Ditchley Snark

The image shows Henry Holiday's illustration (1876) to the front cover of Lewis Carroll's The Hunting of the Snark compared to a grey shaded reproduction of the Ditchley Portrait (a gift from Sir Henry Lee to Queen Elizabeth I, c. 1592) by Marcus Gheeraerts the Younger. "While I concede Tufail 's thesis (2003) that Holiday received his instructions from Carroll and created his illustrations to reflect Carroll's cryptic messages and allusions, I contend that the interpretations given to the words we k…

IT WAS A BOOJUM

[left]: Henry Holiday's back cover illustration (1876) to Lewis Carroll's The Hunting of the Snark. [right]: Allegorical English School painting (ca. 1610, redrawn and rearranged: 2013) of Queen Elizabeth I at Old Age with allegory of Death and Father Time. (Location of original painting: Corsham Court, EAN-Number: 4050356835081) www.corsham-court.co.uk/Pictures/Commentary.html: "This portrait of Elizabeth I illustrates the difficulties she encountered during her troubled reign. For example, conflict betwe…

The Bellman and Father Time

Henry Holiday's depiction of the Bellman in fhe front cover illustration to Lewis Carroll's The Hunting of the Snark and Father Time from an allegorical English School painting (ca. 1610) depicting Queen Elizabeth I at Old Age. That which hath made them drunk hath made me bold; What hath quench'd them hath given me fire. Hark! Peace! It was the owl that shriek'd, the fatal bellman, Which gives the stern'st good-night. He is about it: The doors are open; and the surfeited grooms Do mock their charge with…

The Snark in your Dreams

The lower image is the only Snark illustration by Henry Holiday which shows the Snark. However, in this case the beast appeared in The Barrister's dream. Therefore it is just a Dream Snark. [top]: Detail from the etching (1566-1568) The Image Breakers by Marcus Gheeraerts the Elder. [bottom]: Detail from the illustration (1876) by Henry Holiday to The Hunting of the Snark. Lewis Carroll (C. L. Dodgson) did not want Henry Holiday to depict the Snark in the illustrations to The Hunting of the Snark. But Hol…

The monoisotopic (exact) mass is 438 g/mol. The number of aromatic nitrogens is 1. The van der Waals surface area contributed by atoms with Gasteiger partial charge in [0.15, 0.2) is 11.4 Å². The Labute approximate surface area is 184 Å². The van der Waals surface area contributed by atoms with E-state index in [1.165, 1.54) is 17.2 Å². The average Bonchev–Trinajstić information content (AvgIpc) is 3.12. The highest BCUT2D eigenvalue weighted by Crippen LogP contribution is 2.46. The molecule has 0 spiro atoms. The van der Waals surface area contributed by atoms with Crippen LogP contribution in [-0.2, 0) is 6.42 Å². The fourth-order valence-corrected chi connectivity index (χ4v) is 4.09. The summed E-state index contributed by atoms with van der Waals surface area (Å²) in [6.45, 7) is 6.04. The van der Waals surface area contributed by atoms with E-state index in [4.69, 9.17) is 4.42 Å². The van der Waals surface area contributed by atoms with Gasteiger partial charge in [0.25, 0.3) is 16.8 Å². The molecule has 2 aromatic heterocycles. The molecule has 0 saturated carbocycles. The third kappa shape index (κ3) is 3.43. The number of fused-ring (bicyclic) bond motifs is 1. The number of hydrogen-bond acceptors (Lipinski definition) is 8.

Dream Snarks

[top]: Detail from the etching (1566-1568) The Image Breakers by Marcus Gheeraerts the Elder. [center]: Detail from the illustration (1876) by Henry Holiday to The Hunting of the Snark. C. L. Dodgson did not want Henry Holiday to depict the Snark in the illustrations to The Hunting of the Snark. But Holiday was allowed to let it appear veiled by its "gown, bands, and wig" in The Barrister's Dream. [bottom]: Redrawn image from a concept draft by C. L. Dodgson (aka Lewis Carroll). The original drawing was p…

Inspiration by Reinterpretation

Henry Holiday reinterprets Marcus Gheeraerts II in The Hunting of the Snark [left]: Marcus Gheeraerts the Younger: Catherine Killigrew, Lady Jermyn (1614) [right]: Marcus Gheeraerts the Younger: Mary Throckmorton, Lady Scudamore (1615) [center]: Henry Holiday: Segment of an illustration to Lewis Carroll's The Hunting of the Snark (1876) · · 057· · He came as a Butcher: but gravely declared, · · 058· · · · When the ship had been sailing a week, · · 059· · He could only kill Beavers. The Bellman looked sc…

The Bandersnatch fled as the others appeared

In Lewis Carroll's The Hunting of the Snark, the intertextuality of the poem is paralleled by the interpictoriality of Henry Holiday's illustrations: Here Henry Holiday reinterprets Marcus Gheeraerts I+II. The image above shows Henry Holiday's illustration to the chapter The Banker's Fate. (A small part of the left side has been removed in order to achieve a 4:3 ratio. The largest size is 5696 x 4352 pixels.) To Holiday's illustration I added images from which, in my opinion, he had borrowed shapes and con…

A Nose Job

[left]: a segment of Henry Holiday's illustration to The Banker's Fate (after his encounter with the Bandersnatch) in Lewis Carroll's The Hunting of the Snark (1876) and [right]: a horizontally compressed segment of The Image Breakers (1566-1568), an etching by Marcus Gheeraerts the Elder. The resemblance of the "noses" is obvious once you mirror the nose in this image about a horizontal axis. Reinterpratation of shapes (examples): The segment of the spectacle frame is less obvious. Blurr the correspondi…

The Banker's Nose and Spectacles

[left]: The Banker after his encounter with the Bandersnatch, depicted in a segment of Henry Holiday's illustration (woodcut by Joseph Swain for block printing) to The Banker's Fate in Lewis Carroll's The Hunting of the Snark (scanned from an 1876 edition of the book) [right]: a horizontally compressed copy of The Image Breakers (1566-1568) aka Allegory of Iconoclasm, an etching by Marcus Gheeraerts the Elder (British Museum, Dept. of Print and Drawings, 1933.1.1..3, see also Edward Hodnett: Marcus Gheera…
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